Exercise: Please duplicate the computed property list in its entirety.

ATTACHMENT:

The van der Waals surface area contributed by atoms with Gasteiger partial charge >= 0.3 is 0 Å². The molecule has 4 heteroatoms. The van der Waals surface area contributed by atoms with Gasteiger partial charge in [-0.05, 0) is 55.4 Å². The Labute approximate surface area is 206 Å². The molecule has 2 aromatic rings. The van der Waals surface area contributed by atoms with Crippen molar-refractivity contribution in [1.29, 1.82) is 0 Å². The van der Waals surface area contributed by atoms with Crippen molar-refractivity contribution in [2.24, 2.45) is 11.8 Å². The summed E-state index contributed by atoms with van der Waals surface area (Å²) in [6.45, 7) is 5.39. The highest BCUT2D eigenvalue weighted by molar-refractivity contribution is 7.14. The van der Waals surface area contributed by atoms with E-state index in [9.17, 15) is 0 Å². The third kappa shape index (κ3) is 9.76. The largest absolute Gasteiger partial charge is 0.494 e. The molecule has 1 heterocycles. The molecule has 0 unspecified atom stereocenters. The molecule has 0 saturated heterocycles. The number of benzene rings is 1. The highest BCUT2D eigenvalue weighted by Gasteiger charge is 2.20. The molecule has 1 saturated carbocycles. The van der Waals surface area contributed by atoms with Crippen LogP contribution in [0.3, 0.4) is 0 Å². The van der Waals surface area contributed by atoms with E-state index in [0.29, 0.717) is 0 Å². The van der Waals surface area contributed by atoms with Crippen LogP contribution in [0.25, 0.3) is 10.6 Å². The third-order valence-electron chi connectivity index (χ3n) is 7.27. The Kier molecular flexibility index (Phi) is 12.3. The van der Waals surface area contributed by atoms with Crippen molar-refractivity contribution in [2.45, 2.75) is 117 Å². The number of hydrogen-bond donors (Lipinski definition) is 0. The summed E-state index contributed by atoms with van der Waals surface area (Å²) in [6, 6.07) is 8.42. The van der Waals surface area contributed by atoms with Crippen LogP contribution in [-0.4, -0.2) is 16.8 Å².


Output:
The van der Waals surface area contributed by atoms with Gasteiger partial charge >= 0.3 is 0 Å². The molecule has 4 heteroatoms. The van der Waals surface area contributed by atoms with Gasteiger partial charge in [-0.05, 0) is 55.4 Å². The Labute approximate surface area is 206 Å². The molecule has 2 aromatic rings. The van der Waals surface area contributed by atoms with Crippen molar-refractivity contribution in [1.29, 1.82) is 0 Å². The van der Waals surface area contributed by atoms with Crippen molar-refractivity contribution in [2.24, 2.45) is 11.8 Å². The summed E-state index contributed by atoms with van der Waals surface area (Å²) in [6.45, 7) is 5.39. The highest BCUT2D eigenvalue weighted by molar-refractivity contribution is 7.14. The van der Waals surface area contributed by atoms with E-state index in [9.17, 15) is 0 Å². The third kappa shape index (κ3) is 9.76. The largest absolute Gasteiger partial charge is 0.494 e. The molecule has 1 heterocycles. The molecule has 0 unspecified atom stereocenters. The molecule has 0 saturated heterocycles. The number of benzene rings is 1. The highest BCUT2D eigenvalue weighted by Gasteiger charge is 2.20. The molecule has 1 saturated carbocycles. The van der Waals surface area contributed by atoms with Crippen LogP contribution in [0.3, 0.4) is 0 Å². The van der Waals surface area contributed by atoms with E-state index in [0.29, 0.717) is 0 Å². The van der Waals surface area contributed by atoms with Crippen LogP contribution in [0.25, 0.3) is 10.6 Å². The third-order valence-electron chi connectivity index (χ3n) is 7.27. The Kier molecular flexibility index (Phi) is 12.3. The van der Waals surface area contributed by atoms with Crippen molar-refractivity contribution in [2.45, 2.75) is 117 Å². The number of hydrogen-bond donors (Lipinski definition) is 0. The summed E-state index contributed by atoms with van der Waals surface area (Å²) in [6, 6.07) is 8.42. The van der Waals surface area contributed by atoms with Crippen LogP contribution in [-0.4, -0.2) is 16.8 Å².